Friday, August 28, 2009

Testimony of the Word

Testimony of the Word                                     


The noun testimony means evidence based on observation or knowledge.  To testify is to make a statement based on personal knowledge or belief: to bear witness.  A witness is the one testifying or giving testimony.  A witness knows, has been there or has gone through it.   Sister White says that the Word testifies of Jesus.  The Holy Spirit inspired it*.  He knew Jesus very well.  In talking about our attraction to Jesus, Sister White emphasizes the importance of the Word's testimony.  Let us read, 


"Only the beauty of heavenly truth must draw those who would follow Him. The character of the Messiah had long been foretold in prophecy, and He desired men to accept Him upon the testimony of the Word of God."—Ellen G. White, The Desire of Ages, p. 43.


John says in Revelation that "…the testimony of Jesus is the spirit of prophecy" (Revelation 19:10).  The term spirit could also be translated as essence.  So the essence of Prophecy is to bear witness of Jesus. 


One good example prophecy bearing witness of Jesus is in the book of Daniel.  In fact, Jesus refers to Daniel at least twice as someone to read.  In Matthew 24 Jesus is talking about the end times and states that, "When ye therefore shall see the abomination of desolation, spoken of by Daniel the prophet, stand in the holy place, (whoso readeth, let him understand …" (Mat24:15).  You could also say that indirectly he was referring to Daniel when He told Peter how many times you should forgive your brother, "Jesus saith unto him, I say not unto thee, Until seven times: but, Until seventy times seven" (Mat 18:22).  This seventy times seven is quoted in Daniel 9: 24 – 27 as seventy weeks. Let us read the passage,


Dan9:24 Seventy weeks are determined upon thy people and upon thy holy city, to finish the transgression, and to make an end of sins, and to make reconciliation for iniquity, and to bring in everlasting righteousness, and to seal up the vision and prophecy, and to anoint the most Holy.

Dan9:25 Know therefore and understand, that from the going forth of the commandment to restore and to build Jerusalem unto the Messiah the Prince shall be seven weeks, and threescore and two weeks: the street shall be built again, and the wall, even in troublous times.

Dan9:26 And after threescore and two weeks shall Messiah be cut off, but not for himself: and the people of the prince that shall come shall destroy the city and the sanctuary; and the end thereof shall be with a flood, and unto the end of the war desolations are determined.

Dan9:27 And he shall confirm the covenant with many for one week: and in the midst of the week he shall cause the sacrifice and the oblation to cease, and for the overspreading of abominations he shall make it desolate, even until the consummation, and that determined shall be poured upon the desolate.


This passage ties in to 1 John 5: 6 – 8 mention of witness of water and blood.  Let us read it,


1Jn5:6 This is he that came by water and blood, even Jesus Christ; not by water only, but by water and blood. And it is the Spirit that beareth witness, because the Spirit is truth.

1Jn5:7 For there are three that bear record in heaven, the Father, the Word, and the Holy Ghost: and these three are one.

1Jn5:8 And there are three that bear witness in earth, the Spirit, and the water, and the blood: and these three agree in one.


Jesus' baptism, the event that was foretold by Daniel's prophecy in Daniel 9:24–26 as the coming of the Anointed, proclaimed the beginning of Christ's ministry on earth. This could be called "the testimony of water."  Daniel's prophecy also spoke of when the Anointed One would be cut off (murdered on the cross) in the middle of the week, "the testimony of blood."  We see that Jesus was right when He said, "the scriptures … testify of me" John 5:39.  Therefore we should "search the scriptures."  Are we searching?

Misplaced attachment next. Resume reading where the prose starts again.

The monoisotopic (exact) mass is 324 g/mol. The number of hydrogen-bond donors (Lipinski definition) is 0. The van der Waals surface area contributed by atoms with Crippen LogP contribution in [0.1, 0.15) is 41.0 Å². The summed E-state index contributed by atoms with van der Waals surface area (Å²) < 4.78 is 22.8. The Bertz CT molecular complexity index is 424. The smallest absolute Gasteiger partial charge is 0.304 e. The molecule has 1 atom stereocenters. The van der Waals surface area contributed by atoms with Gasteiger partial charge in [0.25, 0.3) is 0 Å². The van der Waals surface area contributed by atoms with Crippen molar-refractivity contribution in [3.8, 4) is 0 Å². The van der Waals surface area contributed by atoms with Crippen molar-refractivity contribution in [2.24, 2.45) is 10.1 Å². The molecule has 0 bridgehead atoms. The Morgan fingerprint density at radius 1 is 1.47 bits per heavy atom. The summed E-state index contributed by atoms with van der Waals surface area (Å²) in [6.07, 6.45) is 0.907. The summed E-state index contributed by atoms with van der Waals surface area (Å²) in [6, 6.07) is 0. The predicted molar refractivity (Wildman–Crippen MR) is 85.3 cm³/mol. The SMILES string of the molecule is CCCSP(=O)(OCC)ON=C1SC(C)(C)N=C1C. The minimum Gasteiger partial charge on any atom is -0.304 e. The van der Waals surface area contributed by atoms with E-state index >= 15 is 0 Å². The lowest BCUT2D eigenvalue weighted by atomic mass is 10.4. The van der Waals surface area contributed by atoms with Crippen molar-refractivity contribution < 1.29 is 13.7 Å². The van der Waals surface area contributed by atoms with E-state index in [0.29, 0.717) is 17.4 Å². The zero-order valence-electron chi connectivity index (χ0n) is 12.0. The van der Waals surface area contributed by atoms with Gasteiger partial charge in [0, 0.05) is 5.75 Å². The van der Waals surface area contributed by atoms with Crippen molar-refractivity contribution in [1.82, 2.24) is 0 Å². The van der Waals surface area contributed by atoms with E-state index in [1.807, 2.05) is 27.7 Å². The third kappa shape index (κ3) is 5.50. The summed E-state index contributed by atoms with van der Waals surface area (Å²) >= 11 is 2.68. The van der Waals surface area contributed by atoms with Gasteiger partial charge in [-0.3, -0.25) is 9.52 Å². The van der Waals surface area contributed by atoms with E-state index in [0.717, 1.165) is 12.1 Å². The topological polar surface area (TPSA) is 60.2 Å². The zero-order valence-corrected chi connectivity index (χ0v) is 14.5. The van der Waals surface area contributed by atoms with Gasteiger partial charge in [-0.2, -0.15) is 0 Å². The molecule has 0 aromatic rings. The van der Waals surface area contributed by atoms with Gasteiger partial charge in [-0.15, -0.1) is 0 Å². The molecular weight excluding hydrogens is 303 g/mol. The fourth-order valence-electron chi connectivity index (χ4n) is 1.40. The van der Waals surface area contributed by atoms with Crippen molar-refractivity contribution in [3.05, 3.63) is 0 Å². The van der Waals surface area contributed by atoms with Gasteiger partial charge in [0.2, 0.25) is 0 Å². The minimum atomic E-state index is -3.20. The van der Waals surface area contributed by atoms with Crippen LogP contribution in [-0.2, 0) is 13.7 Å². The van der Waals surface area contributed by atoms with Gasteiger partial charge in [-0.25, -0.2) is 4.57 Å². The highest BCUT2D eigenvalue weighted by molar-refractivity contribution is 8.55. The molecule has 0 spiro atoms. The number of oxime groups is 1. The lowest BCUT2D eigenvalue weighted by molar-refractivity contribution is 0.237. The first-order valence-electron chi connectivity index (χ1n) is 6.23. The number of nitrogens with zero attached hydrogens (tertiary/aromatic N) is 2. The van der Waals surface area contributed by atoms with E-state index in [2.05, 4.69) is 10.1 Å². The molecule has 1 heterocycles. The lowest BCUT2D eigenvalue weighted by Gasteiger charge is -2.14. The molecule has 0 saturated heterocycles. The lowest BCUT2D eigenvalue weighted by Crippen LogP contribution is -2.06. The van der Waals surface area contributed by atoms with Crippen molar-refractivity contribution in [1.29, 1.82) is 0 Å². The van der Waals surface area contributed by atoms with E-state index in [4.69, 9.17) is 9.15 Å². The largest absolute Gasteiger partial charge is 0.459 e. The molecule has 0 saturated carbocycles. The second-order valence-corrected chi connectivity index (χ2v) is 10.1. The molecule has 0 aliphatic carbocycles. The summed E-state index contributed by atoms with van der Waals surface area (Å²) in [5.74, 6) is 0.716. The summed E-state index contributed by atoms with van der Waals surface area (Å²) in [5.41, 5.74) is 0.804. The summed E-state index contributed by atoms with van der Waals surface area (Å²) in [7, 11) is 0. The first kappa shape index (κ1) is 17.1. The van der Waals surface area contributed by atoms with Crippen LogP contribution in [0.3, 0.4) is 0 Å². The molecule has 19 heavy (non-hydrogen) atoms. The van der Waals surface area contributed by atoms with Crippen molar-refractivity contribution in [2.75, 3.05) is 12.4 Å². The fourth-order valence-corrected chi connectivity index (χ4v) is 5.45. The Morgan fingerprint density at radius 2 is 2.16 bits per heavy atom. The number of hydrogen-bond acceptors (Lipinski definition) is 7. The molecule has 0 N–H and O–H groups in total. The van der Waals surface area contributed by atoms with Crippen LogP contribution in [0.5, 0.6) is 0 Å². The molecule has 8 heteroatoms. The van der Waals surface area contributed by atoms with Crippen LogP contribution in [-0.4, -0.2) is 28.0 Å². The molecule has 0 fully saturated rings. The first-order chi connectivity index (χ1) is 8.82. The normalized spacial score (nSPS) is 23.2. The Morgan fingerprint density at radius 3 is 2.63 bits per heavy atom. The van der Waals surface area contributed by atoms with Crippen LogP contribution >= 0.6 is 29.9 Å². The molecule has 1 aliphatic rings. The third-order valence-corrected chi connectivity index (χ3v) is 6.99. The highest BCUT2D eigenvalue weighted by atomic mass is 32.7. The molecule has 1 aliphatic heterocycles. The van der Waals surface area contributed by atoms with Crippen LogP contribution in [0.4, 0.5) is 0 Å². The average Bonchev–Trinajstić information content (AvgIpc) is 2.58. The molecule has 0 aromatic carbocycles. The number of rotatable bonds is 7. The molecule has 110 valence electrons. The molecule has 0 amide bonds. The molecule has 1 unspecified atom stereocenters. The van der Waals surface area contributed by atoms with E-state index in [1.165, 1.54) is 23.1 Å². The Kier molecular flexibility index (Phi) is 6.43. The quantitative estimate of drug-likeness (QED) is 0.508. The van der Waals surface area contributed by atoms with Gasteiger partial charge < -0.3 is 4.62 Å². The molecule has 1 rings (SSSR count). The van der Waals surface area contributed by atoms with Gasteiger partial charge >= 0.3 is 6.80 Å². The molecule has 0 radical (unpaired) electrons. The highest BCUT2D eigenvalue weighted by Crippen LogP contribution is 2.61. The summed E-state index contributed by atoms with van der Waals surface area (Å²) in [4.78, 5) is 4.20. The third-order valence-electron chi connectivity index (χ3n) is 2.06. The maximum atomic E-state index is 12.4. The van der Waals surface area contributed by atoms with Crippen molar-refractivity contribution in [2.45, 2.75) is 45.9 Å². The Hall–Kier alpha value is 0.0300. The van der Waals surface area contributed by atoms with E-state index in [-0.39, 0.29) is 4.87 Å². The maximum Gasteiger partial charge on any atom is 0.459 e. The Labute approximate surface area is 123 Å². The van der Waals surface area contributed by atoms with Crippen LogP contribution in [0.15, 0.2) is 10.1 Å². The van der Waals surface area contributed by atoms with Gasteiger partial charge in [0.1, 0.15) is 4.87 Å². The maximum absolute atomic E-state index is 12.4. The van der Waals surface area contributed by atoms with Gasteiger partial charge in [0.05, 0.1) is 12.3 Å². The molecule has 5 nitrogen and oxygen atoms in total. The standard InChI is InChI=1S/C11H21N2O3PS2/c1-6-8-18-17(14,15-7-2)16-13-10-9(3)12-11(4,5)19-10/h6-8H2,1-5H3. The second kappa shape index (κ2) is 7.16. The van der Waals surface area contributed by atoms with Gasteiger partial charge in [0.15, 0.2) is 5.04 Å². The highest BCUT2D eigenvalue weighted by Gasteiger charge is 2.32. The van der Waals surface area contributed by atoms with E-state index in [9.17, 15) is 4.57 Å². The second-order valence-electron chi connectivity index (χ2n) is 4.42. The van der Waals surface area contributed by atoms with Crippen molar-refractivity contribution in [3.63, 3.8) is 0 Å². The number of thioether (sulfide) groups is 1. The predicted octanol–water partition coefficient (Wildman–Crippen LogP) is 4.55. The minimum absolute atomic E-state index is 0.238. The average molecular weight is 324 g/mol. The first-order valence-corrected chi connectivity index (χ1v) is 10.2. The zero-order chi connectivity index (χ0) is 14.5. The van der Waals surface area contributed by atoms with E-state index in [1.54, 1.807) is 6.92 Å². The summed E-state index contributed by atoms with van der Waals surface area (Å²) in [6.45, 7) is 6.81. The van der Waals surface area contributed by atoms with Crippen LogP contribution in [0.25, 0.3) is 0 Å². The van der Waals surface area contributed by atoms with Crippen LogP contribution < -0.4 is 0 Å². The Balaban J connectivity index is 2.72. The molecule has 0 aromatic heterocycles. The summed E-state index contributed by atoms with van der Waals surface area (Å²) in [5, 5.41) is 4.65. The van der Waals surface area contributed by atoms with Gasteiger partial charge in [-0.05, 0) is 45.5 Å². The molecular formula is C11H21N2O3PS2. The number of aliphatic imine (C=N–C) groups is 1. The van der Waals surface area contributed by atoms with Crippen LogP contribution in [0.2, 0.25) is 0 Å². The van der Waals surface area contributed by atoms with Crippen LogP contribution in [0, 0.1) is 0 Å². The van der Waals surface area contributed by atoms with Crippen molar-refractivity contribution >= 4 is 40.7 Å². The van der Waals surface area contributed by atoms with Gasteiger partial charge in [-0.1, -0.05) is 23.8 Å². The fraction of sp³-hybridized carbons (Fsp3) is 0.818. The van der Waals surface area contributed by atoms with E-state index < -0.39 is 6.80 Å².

Raul Diaz

Friday, August 14, 2009

Walking with Gratitude

Walking with Gratitude


Matthew, Luke and John tell the story of the anointing of Jesus.  Apparently, a Pharisee called Simon wanted Jesus to have dinner at his house.  Jesus obliged him and went with His disciples.  Jesus had healed this Pharisee of leprosy.  So, the dinner was a token of gratitude.  A woman if ill repute – whose name was Mary - walks in the house uninvited.  She brought with her an alabaster box filled with spikenard ointment.  She broke the box and poured the ointment over JesusShe also washed Jesus' feet and dried them with her hair. Jesus had healed this woman of demon possession seven times.  This was a demonstration of heartfelt appreciation.  This incident was considered scandalous by most in the house, including the host.  With disdain and indignation he thought to himself, "This man, if he were a prophet, would have known who and what manner of woman this is that toucheth him: for she is a sinner" (Luke 7:39).  By the way, Sister White says it was Simon who drew this woman – his niece- to sin.  Luke then relates how Jesus responded to Simon.  Let us read from Luke 7:40 – 47,


Luke7:40 And Jesus answering said unto him, Simon, I have somewhat to say unto thee. And he saith, Master, say on.

Luke7:41 There was a certain creditor which had two debtors: the one owed five hundred pence, and the other fifty.

Luke7:42 And when they had nothing to pay, he frankly forgave them both. Tell me therefore, which of them will love him most?

Luke7:43 Simon answered and said, I suppose that he, to whom he forgave most. And he said unto him, Thou hast rightly judged.

Luke7:44 And he turned to the woman, and said unto Simon, Seest thou this woman? I entered into thine house, thou gavest me no water for my feet: but she hath washed my feet with tears, and wiped them with the hairs of her head.

Luke7:45 Thou gavest me no kiss: but this woman since the time I came in hath not ceased to kiss my feet.

Luke7:46 My head with oil thou didst not anoint: but this woman hath anointed my feet with ointment.

Luke7:47 Wherefore I say unto thee, Her sins, which are many, are forgiven; for she loved much: but to whom little is forgiven, the same loveth little.


Because of the fall, we are all deserving of death.  But, John 3:16 says that,


John3:16 For God so loved the world, that he gave his only begotten Son, that whosoever believeth in him should not perish, but have everlasting life.